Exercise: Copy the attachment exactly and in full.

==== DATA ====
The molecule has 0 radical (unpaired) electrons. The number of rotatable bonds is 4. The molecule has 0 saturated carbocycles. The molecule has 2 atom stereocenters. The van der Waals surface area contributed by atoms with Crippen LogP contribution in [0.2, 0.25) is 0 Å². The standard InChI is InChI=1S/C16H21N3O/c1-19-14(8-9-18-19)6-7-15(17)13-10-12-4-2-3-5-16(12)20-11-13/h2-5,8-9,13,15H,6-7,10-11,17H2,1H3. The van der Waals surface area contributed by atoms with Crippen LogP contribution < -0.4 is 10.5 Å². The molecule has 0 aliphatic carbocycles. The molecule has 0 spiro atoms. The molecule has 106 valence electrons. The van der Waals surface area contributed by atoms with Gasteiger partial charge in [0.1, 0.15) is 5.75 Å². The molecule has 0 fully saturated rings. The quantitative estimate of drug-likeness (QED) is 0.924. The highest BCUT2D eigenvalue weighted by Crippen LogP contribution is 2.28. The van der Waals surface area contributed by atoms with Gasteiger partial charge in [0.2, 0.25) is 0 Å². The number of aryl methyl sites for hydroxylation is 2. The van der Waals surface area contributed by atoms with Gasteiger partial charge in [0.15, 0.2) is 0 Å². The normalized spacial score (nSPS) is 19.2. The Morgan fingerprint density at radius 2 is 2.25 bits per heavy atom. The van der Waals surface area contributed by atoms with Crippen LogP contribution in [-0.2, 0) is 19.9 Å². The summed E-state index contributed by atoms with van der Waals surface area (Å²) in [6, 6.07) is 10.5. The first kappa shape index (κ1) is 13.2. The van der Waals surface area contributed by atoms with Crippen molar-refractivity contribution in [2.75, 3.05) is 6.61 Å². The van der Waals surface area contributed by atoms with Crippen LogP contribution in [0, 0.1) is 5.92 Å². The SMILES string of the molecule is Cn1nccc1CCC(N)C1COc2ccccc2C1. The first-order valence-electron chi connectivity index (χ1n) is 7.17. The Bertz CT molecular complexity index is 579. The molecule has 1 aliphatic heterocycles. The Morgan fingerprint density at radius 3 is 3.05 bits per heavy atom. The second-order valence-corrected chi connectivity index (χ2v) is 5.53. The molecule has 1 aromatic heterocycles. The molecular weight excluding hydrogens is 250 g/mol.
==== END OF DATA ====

The molecule has 0 radical (unpaired) electrons. The number of rotatable bonds is 4. The molecule has 0 saturated carbocycles. The molecule has 2 atom stereocenters. The van der Waals surface area contributed by atoms with Crippen LogP contribution in [0.2, 0.25) is 0 Å². The standard InChI is InChI=1S/C16H21N3O/c1-19-14(8-9-18-19)6-7-15(17)13-10-12-4-2-3-5-16(12)20-11-13/h2-5,8-9,13,15H,6-7,10-11,17H2,1H3. The van der Waals surface area contributed by atoms with Crippen LogP contribution < -0.4 is 10.5 Å². The molecule has 0 aliphatic carbocycles. The molecule has 0 spiro atoms. The molecule has 106 valence electrons. The van der Waals surface area contributed by atoms with Gasteiger partial charge in [0.1, 0.15) is 5.75 Å². The molecule has 0 fully saturated rings. The quantitative estimate of drug-likeness (QED) is 0.924. The highest BCUT2D eigenvalue weighted by Crippen LogP contribution is 2.28. The van der Waals surface area contributed by atoms with Gasteiger partial charge in [0.2, 0.25) is 0 Å². The number of aryl methyl sites for hydroxylation is 2. The van der Waals surface area contributed by atoms with Gasteiger partial charge in [0.15, 0.2) is 0 Å². The normalized spacial score (nSPS) is 19.2. The Morgan fingerprint density at radius 2 is 2.25 bits per heavy atom. The van der Waals surface area contributed by atoms with Crippen LogP contribution in [-0.2, 0) is 19.9 Å². The summed E-state index contributed by atoms with van der Waals surface area (Å²) in [6, 6.07) is 10.5. The first kappa shape index (κ1) is 13.2. The van der Waals surface area contributed by atoms with Crippen molar-refractivity contribution in [2.75, 3.05) is 6.61 Å². The van der Waals surface area contributed by atoms with Crippen LogP contribution in [0, 0.1) is 5.92 Å². The SMILES string of the molecule is Cn1nccc1CCC(N)C1COc2ccccc2C1. The first-order valence-electron chi connectivity index (χ1n) is 7.17. The Bertz CT molecular complexity index is 579. The molecule has 1 aliphatic heterocycles. The Morgan fingerprint density at radius 3 is 3.05 bits per heavy atom. The second-order valence-corrected chi connectivity index (χ2v) is 5.53. The molecule has 1 aromatic heterocycles. The molecular weight excluding hydrogens is 250 g/mol.